Last week, U.S. Department of Housing and Urban Development (HUD) Secretary Julián Castro, U.S. Surgeon General Vivek Murthy, U.S. Department of Health and Human Services’ (HHS) Assistant Secretary for Aging Kathy Greenlee, and I hosted a listening session at the White House with experts in aging, housing, and health care to hear their ideas and insights about opportunities to help older adults remain healthy and active in their communities.
Session participants urged us to break down the silos between housing, transportation, health care, and long-term services and supports. They also shared wonderful examples of communities—such as Boston and Reno—who’ve come together to address these issues with a multifaceted, multidiscipline approach, recognizing that healthy aging takes place in communities where older adults can be active, find affordable and appropriate housing, and access needed health and social services.
From left to right: WHCOA Executive Director Nora Super, U.S. Surgeon General Vivek Murthy, HUD Secretary Julian Castro, Asst. Secretary for Aging Kathy Greenlee, and Carole Johnson, Senior Advisor, Domestic Policy Council
Secretary Castro reminded us that quality housing and strong communities are essential to ensure that all older Americans are able to choose their own destiny and find the home and neighborhood that is best for them. Surgeon General Murthy recalled an older patient he had treated who had been struggling with diabetes and obesity for many years. The patient was continually told to exercise, lose weight, and eat well. Unfortunately, it was too dangerous to walk in her community, and the only local store offering food was a 7-Eleven. As the Surgeon General noted, “the biggest lever for health is the community.”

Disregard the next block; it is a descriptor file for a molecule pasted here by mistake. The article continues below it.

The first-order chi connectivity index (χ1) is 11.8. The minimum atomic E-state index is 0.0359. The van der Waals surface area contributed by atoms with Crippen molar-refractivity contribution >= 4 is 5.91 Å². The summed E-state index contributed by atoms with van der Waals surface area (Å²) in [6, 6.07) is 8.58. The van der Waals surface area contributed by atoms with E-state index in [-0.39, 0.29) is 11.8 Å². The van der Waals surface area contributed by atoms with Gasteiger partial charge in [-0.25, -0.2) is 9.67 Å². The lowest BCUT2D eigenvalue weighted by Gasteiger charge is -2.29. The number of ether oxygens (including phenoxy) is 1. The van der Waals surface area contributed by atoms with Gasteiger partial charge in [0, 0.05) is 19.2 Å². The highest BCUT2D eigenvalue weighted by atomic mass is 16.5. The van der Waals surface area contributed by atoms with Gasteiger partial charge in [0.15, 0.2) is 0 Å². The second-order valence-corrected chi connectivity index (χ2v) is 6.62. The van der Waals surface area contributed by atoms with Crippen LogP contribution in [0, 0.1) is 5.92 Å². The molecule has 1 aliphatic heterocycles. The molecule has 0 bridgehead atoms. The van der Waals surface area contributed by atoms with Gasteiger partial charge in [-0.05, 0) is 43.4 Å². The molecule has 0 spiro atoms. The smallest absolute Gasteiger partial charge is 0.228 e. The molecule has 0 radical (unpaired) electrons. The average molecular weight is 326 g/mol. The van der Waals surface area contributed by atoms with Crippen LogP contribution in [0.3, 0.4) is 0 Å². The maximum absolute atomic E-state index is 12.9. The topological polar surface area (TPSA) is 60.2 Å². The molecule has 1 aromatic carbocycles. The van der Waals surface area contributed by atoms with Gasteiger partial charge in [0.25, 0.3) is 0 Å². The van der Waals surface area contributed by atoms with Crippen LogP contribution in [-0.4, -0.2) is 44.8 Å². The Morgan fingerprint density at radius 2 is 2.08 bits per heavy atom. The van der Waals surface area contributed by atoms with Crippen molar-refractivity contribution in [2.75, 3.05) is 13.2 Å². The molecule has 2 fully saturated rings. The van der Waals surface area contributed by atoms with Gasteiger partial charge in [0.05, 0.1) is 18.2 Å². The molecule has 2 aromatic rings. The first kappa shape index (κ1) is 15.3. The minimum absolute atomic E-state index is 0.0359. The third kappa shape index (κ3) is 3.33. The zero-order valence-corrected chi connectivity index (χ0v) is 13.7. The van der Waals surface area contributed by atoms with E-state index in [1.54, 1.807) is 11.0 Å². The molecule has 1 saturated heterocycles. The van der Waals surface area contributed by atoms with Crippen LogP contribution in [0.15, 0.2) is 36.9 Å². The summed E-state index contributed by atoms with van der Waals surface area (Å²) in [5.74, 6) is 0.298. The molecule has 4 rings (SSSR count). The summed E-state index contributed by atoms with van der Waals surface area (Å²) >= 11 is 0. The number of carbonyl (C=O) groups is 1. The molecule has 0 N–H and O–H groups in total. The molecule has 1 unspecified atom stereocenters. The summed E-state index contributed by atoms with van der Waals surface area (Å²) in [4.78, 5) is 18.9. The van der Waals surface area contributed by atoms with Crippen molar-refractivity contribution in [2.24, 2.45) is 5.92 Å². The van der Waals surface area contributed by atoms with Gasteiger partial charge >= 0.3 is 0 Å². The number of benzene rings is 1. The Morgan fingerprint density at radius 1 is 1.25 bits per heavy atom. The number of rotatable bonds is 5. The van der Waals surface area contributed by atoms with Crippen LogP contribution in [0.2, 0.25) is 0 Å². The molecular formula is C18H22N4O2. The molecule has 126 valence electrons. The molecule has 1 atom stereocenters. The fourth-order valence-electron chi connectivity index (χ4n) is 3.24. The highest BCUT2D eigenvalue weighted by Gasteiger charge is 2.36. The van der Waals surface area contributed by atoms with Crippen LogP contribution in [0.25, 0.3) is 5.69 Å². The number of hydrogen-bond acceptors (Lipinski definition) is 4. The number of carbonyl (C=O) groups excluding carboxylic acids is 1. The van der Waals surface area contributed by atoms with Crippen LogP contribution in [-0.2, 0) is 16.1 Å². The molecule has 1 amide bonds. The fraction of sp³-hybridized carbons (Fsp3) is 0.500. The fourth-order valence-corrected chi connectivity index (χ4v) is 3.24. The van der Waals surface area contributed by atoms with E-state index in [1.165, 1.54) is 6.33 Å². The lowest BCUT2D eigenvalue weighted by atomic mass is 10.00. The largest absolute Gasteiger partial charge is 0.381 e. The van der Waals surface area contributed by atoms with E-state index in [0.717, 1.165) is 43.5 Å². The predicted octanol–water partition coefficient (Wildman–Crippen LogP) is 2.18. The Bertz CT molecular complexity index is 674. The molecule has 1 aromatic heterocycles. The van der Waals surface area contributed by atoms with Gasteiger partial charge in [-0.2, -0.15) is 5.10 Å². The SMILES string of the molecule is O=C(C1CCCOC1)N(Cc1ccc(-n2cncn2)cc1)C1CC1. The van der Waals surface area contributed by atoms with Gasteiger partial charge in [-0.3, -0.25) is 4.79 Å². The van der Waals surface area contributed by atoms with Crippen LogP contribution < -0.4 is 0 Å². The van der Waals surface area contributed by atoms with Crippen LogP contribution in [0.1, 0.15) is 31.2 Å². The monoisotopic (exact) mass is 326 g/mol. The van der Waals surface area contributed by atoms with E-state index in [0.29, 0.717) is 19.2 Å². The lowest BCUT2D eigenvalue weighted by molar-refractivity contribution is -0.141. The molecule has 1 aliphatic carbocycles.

Knowing that healthy aging is especially reliant on communities that provide appropriate housing and transportation options, the President’s 2016 Budget
requests funding to support housing for very low-income elderly households, including the frail elderly, to allow seniors to age in a stable environment and help them access human services. This request includes $10 million in new investments to expand a project that we hope will tell us more about the relationship between service coordinators and housing.
The Department of Housing and Urban Development’s website also has a section on “Information for Senior Citizens”
that offers information on housing assistance opportunities for older adults.
HUD Secretary Julian
Castro addresses participants at Housing and Healthy Aging Listening Session
Additionally, its Service Coordinator Program
provides funds for coordinators in assisted apartment housing to ensure that older residents, especially those who are frail or at risk, are linked to the specific support services they need to continue to live independently in that housing development.
Through the Partnership for Sustainable Communities
, the Department of Housing and Urban Development, the Department of Transportation, and the Environmental Protection Agency, are helping communities nationwide improve access to affordable housing, increase transportation options, and lower transportation costs while protecting the environment.
The National Institutes of Health also continues to support collaborative research to find ways to help seniors age in place and to remain healthy.
Encouraging all of us to engage in healthy behaviors, having the right housing options to allow older adults to live as independently as possible, and helping to ensure access to health care, services, and social supports, are necessary elements in any formula for healthy aging—and we'll continue to examine these issues as part of the 2015 White House Conference on Aging.
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